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Bicycle Permit

Bicycle Riding Certification

At Thrasher, students in grades 3 – 5 have been permitted to ride to and from school without an adult. This year, we have seen a pattern of unsafe riding. It seems to us that student bike riders are simply unaware of safety practices. Starting now, students will have to pass a short bicycle safety quiz to earn a bicycle parking permit. Permits are free. Once students pass the quiz, please print the certificate or take a screen shot of it. Send certification to Mrs. Johnston to receive a bicycle parking permit. Permits will not expire.

Instead of creating our own quiz, we worked with the Illinois Department of Transportation which already had developed a safety review for students. They were kind enough to share their work with us and give us some guidance in these practices.

Child bicycles at Thrasher without permits will be locked until the rider passes the safety quiz or a parent retrieves the bicycle.

Click here for the Bicycle Certification Quiz.

Here is a study guide:

  1. Walk bicycles when on Thrasher property to be safe around cars, buses, and walkers.
  2.  Bicycle riders tend to cause the accidents between bicycles and cars.
    1. Thrasher prefers bicycles use sidewalks.
    2. If you ride on the road, ride on the right side of the road (as a car would do).
    3. An important skill to master is the ability to look behind you when riding. You should be able to look over your shoulder to see if a car is coming without swerving or wobbling.
  3. When bicycle riders use a street or road, they must follow the same rules as car drivers.
    1. Bicycle youth riders are allowed to use the street when their parents are confident in their ability to ride safely.
    2. If you are riding on the street and are passing parked cars, stay in the street lane and stary far enough from cars to avoid doors opening unexpectedly.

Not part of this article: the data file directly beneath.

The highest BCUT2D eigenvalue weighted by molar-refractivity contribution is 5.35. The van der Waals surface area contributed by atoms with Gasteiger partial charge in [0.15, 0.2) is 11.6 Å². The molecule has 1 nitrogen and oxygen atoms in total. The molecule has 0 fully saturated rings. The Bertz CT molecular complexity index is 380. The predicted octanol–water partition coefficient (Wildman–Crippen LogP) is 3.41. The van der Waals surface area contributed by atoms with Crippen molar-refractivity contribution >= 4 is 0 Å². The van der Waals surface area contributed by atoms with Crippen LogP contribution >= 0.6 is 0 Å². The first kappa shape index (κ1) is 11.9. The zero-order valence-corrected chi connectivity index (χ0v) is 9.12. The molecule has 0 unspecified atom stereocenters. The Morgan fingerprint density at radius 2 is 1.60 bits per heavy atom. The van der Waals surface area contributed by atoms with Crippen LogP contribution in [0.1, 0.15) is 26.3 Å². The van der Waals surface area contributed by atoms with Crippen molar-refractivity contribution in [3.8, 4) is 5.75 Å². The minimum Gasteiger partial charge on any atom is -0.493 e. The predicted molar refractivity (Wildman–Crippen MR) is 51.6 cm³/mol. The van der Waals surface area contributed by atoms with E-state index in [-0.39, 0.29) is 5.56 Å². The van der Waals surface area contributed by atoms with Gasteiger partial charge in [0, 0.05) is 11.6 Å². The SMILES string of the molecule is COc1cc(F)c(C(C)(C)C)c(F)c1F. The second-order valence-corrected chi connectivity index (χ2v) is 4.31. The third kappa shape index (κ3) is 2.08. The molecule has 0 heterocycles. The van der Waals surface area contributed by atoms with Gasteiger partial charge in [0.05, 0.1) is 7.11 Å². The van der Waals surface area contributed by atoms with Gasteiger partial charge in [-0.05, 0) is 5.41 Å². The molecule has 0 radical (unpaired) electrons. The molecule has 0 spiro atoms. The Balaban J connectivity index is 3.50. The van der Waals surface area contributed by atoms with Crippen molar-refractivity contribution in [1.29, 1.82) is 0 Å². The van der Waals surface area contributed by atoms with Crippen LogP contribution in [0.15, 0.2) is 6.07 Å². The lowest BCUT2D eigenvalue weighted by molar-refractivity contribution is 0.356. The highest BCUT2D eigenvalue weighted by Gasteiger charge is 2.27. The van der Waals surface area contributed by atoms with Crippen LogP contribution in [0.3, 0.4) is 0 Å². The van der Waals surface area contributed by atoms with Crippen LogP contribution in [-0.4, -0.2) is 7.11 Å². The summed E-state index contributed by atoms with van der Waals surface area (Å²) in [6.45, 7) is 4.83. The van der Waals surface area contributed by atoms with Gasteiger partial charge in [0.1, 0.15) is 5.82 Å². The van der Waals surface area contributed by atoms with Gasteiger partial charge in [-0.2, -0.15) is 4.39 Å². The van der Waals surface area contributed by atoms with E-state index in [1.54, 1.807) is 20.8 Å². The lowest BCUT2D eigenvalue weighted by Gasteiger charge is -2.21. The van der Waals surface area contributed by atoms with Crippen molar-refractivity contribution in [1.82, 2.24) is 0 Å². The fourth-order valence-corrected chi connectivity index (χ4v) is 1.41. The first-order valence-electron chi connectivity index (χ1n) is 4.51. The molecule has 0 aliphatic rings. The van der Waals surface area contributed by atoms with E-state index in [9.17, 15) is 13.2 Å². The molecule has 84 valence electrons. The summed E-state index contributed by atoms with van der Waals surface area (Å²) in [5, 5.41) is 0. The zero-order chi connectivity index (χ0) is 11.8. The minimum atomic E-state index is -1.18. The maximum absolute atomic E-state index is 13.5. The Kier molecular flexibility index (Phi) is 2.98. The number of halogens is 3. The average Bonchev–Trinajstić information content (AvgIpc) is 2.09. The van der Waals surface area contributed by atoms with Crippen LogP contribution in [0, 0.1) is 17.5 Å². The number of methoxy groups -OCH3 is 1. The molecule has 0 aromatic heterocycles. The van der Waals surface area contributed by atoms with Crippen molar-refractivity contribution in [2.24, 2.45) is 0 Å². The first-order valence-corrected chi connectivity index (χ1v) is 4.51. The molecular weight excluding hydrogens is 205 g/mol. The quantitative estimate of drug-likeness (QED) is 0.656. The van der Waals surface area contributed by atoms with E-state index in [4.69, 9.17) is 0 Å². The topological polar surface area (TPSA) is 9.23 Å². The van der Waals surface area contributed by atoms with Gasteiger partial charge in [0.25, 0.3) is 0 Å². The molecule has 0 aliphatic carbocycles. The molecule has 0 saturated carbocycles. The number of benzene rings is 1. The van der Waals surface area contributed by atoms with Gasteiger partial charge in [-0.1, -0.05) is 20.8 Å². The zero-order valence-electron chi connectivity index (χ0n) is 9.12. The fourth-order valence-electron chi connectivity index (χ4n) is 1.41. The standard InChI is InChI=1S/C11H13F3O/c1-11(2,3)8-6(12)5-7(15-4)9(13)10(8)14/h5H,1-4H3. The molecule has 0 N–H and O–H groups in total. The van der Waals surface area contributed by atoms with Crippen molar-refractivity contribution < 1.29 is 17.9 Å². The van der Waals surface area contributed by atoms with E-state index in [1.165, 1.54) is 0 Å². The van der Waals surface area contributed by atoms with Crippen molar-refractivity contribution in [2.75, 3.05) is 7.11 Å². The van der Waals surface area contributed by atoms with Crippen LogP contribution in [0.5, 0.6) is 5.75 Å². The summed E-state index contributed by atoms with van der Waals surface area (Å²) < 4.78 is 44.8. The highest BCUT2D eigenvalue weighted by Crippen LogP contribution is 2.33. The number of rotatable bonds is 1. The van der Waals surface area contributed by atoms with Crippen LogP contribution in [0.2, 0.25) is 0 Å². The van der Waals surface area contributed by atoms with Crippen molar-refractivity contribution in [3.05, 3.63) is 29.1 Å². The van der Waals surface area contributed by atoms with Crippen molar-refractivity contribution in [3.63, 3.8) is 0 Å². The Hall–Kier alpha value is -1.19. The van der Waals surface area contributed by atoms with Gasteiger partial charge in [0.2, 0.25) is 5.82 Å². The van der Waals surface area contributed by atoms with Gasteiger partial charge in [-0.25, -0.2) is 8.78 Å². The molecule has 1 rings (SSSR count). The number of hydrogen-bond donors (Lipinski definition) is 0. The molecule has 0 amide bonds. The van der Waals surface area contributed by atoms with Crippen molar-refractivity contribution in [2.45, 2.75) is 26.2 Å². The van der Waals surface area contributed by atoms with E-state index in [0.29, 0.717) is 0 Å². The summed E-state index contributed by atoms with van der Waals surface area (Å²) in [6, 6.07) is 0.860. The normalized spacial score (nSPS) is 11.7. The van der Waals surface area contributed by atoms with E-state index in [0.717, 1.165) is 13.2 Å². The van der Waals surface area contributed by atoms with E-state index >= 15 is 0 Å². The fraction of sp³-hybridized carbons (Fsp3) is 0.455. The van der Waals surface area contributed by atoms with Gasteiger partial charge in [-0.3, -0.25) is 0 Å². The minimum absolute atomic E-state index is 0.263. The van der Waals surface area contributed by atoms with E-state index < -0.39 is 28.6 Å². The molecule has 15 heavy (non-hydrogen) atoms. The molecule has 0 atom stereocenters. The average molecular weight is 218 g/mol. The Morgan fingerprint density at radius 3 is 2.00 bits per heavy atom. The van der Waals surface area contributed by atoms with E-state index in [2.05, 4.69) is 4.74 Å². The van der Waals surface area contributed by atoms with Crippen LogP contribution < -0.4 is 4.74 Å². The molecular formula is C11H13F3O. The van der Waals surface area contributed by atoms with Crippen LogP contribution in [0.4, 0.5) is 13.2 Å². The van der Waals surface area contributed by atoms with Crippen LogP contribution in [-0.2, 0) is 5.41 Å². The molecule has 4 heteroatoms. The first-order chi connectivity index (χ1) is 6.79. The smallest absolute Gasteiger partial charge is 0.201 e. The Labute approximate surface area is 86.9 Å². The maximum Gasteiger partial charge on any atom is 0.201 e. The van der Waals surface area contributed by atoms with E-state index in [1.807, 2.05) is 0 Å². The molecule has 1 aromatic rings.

3. When cars or bicycles come to an intersection, right of way laws are important to understand.
      1. Vehicles arriving at intersections first have the right of way for leaving the intersection first.
      2. If two or more vehicles arrive at an intersection at the same time, vehicles going straight have right of way over people turning.
      3. If two or more vehicles arrive at an intersection at the same time, vehicles turning right have right of way over people turning left.
  4. If someone is blocking your path on a sidewalk, you should stop or slow down, let the person know that you are there, and announce your plan to pass safely.
  5. Helmets are required in Tennessee for people 15 years of age and younger. A policeman can cite a parent with a $500 ticket if a child is not wearing a helmet properly while bike riding.
    1. Helmets should be level on the head (not tilted back) so that the forehead (and frontal lobe) is protected.
    2. The helmet strap should be snug under the chin.
  6. When riding at night, lights and reflectors are required.
  7. Tires should be inflated for safety. You can check tire inflation by squeezing the tire. If it is squeezable, the tire is probably not safe for bicycling.
  8. Bicycle riders should understand these hand signals.
Hand signals for bike safety
 - 1 = Right turn
- 2 = Left turn
- 3 = Stop
- 4 = not a real hand signal
-5 = right turn
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